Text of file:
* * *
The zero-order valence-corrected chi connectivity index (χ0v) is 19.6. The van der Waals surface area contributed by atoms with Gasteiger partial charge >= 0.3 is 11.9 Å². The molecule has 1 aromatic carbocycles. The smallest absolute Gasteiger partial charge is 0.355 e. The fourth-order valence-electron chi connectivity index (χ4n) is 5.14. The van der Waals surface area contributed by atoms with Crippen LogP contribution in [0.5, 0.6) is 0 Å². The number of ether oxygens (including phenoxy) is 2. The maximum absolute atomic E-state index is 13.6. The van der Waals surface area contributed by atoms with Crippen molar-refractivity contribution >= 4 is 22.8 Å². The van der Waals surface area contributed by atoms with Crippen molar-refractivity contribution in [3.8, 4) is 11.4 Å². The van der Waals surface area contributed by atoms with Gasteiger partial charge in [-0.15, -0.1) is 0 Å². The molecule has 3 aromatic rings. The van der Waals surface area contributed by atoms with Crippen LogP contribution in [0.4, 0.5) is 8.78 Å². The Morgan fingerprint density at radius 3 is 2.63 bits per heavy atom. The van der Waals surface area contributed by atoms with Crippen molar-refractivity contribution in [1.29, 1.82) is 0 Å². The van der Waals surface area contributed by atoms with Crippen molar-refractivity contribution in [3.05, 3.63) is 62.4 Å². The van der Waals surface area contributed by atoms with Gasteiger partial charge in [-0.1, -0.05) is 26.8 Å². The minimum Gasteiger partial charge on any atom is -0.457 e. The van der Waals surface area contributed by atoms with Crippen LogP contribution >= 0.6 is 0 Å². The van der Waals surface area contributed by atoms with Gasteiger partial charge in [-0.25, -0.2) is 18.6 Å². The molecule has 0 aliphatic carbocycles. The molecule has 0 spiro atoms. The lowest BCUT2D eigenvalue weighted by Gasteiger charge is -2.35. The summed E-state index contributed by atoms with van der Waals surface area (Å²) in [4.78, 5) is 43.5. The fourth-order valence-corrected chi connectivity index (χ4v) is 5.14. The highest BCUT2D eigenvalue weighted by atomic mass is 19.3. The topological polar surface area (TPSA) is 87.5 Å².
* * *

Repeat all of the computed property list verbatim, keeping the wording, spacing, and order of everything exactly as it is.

The zero-order valence-corrected chi connectivity index (χ0v) is 19.6. The van der Waals surface area contributed by atoms with Gasteiger partial charge >= 0.3 is 11.9 Å². The molecule has 1 aromatic carbocycles. The smallest absolute Gasteiger partial charge is 0.355 e. The fourth-order valence-electron chi connectivity index (χ4n) is 5.14. The van der Waals surface area contributed by atoms with Crippen LogP contribution in [0.5, 0.6) is 0 Å². The number of ether oxygens (including phenoxy) is 2. The maximum absolute atomic E-state index is 13.6. The van der Waals surface area contributed by atoms with Crippen molar-refractivity contribution >= 4 is 22.8 Å². The van der Waals surface area contributed by atoms with Crippen molar-refractivity contribution in [3.8, 4) is 11.4 Å². The van der Waals surface area contributed by atoms with Gasteiger partial charge in [-0.15, -0.1) is 0 Å². The molecule has 3 aromatic rings. The van der Waals surface area contributed by atoms with Crippen LogP contribution in [0.4, 0.5) is 8.78 Å². The Morgan fingerprint density at radius 3 is 2.63 bits per heavy atom. The van der Waals surface area contributed by atoms with Crippen molar-refractivity contribution in [1.29, 1.82) is 0 Å². The van der Waals surface area contributed by atoms with Crippen molar-refractivity contribution in [3.05, 3.63) is 62.4 Å². The van der Waals surface area contributed by atoms with Gasteiger partial charge in [-0.1, -0.05) is 26.8 Å². The minimum Gasteiger partial charge on any atom is -0.457 e. The van der Waals surface area contributed by atoms with Crippen LogP contribution >= 0.6 is 0 Å². The van der Waals surface area contributed by atoms with Gasteiger partial charge in [-0.25, -0.2) is 18.6 Å². The molecule has 0 aliphatic carbocycles. The molecule has 0 spiro atoms. The lowest BCUT2D eigenvalue weighted by Gasteiger charge is -2.35. The summed E-state index contributed by atoms with van der Waals surface area (Å²) in [4.78, 5) is 43.5. The fourth-order valence-corrected chi connectivity index (χ4v) is 5.14. The highest BCUT2D eigenvalue weighted by atomic mass is 19.3. The topological polar surface area (TPSA) is 87.5 Å².